I knew from the time I was a kid that I wanted to run my own business one day. It's a family thing: My dad owned restaurants and my mom had a coffee shop. I’d occasionally help out and always admired their dedication and hard work.      

I studied graphic design at a small university close to home. Midway through college, I took a gap year for an internship at Disney World. It was a breath of fresh air — I met people from all over the world. The experience made me crave more opportunities to travel and leave the comforts of home.  

After graduating, I moved to Louisiana to work as a graphic designer for a start-up selling makeup products. While makeup wasn’t necessarily my passion, I loved my job. I honed my skills in graphic design and learned photography, videography and social media editing.

But I soon felt stuck. The demands of being at a start-up and my hour-long commute (each way) were draining. I dreamed of traveling and being my own boss.  

Around January 2017, I made a plan to start my own business. It was "not the right time" in every way: I had limited free time and felt exhausted every minute. But waiting wasn’t an option — I had to make it happen! Here’s how it all came together.  

I FOUND MY NICHE  

I spent every night and weekend researching how to start a business and work remotely. Being remote was critical to me so I could travel and be flexible in how, where and when I work.  

I decided on my product — clothing! I wanted realistic but stylish pieces for women like me who love to explore and be active. So I started creating nature- and travel-inspired designs for women who want practical clothing: leggings, T-shirts and tote bags.   

I LEARNED NEW SKILLS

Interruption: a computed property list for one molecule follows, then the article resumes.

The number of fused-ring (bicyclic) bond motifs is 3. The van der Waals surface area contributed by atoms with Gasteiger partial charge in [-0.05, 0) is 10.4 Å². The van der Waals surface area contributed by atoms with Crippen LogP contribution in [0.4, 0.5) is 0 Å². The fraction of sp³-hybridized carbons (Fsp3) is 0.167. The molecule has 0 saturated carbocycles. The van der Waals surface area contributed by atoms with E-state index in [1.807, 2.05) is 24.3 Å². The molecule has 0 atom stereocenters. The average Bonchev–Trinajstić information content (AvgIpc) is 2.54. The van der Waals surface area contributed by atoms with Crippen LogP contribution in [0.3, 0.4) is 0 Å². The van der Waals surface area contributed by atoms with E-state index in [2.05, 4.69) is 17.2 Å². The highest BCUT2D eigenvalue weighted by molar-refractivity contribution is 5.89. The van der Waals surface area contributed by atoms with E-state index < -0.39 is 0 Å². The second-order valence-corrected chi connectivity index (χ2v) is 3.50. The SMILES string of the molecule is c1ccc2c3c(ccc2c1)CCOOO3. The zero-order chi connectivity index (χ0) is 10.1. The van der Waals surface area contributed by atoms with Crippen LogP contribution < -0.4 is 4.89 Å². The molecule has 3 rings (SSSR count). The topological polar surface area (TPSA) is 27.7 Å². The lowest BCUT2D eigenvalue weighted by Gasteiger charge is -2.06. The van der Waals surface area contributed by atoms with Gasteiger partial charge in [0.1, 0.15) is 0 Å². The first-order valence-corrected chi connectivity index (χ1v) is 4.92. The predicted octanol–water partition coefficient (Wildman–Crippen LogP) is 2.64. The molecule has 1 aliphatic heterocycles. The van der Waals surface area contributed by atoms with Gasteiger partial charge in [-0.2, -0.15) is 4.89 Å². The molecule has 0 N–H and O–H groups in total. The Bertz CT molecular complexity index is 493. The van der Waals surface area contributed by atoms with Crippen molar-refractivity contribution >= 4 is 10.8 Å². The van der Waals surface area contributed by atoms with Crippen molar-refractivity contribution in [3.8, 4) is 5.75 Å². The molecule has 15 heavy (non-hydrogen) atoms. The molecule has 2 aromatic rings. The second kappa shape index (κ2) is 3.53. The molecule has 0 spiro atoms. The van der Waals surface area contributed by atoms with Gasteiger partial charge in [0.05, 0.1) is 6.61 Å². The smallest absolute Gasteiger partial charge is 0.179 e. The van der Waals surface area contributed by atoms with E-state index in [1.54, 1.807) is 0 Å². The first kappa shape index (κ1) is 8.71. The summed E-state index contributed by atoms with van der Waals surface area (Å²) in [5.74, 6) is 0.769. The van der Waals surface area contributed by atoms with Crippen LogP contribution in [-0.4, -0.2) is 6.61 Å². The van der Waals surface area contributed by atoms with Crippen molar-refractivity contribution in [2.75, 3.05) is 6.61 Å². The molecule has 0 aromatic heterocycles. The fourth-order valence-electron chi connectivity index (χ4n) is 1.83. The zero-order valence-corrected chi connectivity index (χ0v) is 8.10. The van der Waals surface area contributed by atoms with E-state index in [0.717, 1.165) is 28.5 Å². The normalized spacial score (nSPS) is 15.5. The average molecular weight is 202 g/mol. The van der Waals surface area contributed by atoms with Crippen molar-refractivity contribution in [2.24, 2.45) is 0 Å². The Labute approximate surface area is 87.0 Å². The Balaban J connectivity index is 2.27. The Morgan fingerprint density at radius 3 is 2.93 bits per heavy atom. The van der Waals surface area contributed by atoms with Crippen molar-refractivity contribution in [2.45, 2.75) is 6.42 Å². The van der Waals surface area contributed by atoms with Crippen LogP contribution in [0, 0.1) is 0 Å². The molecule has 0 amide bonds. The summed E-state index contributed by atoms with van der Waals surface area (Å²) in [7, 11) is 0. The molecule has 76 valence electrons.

I relied heavily on my photography and graphic design skills to lay the groundwork. All I needed was the manufacturer. I spent all of my free time Googling “how to start a clothing business” and reading every single “how to” blog under the sun. I finally connected with the right manufacturer for my product.  

My niche is young women who love nature, travel and the outdoors, so Instagram is naturally my biggest marketing platform. I'm constantly interacting with Instagram followers on my page. I check my emails frequently and always respond quickly. Genuine engagement has been key to reaching my customers.  

I MADE THE TRANSITION GRADUALLY  

Six months after sketching out my plan, I launched Wren & Fable. A few months later, I asked my boss if I could work remotely — and got the OK to go in only if I was needed onsite. Ditching that commute allowed me more free time to continue working on my website and designs after logging off for the day.

I now know there’s a world of opportunities outside the traditional 9-to-5.

I finally quit my day job in June 2018. I never told my boss about my plans to take Wren & Fable full-time, but I was grateful to be able to balance a regular job until then. I needed that financial security while I built my business.  

I OVERCAME MY DOUBTS  

My main goal was to be my own boss. That feeling finally hit me when I did a photoshoot of my products in Iceland last fall. It was amazing to see my idea out in the wild. Although intimidated at first, I now know there’s a world of opportunities outside the traditional 9-to-5.   

In a year or so, I would love to take the company over to Bali or Thailand, where there are large communities of digital nomads, and I can continue working on more designs and products. On top of my work with Wren & Fable, I take the occasional freelance graphic design gig, and it's great to have that flexibility. Starting my own business took a leap of faith, but it’s liberating to know that I’m living my dream.   

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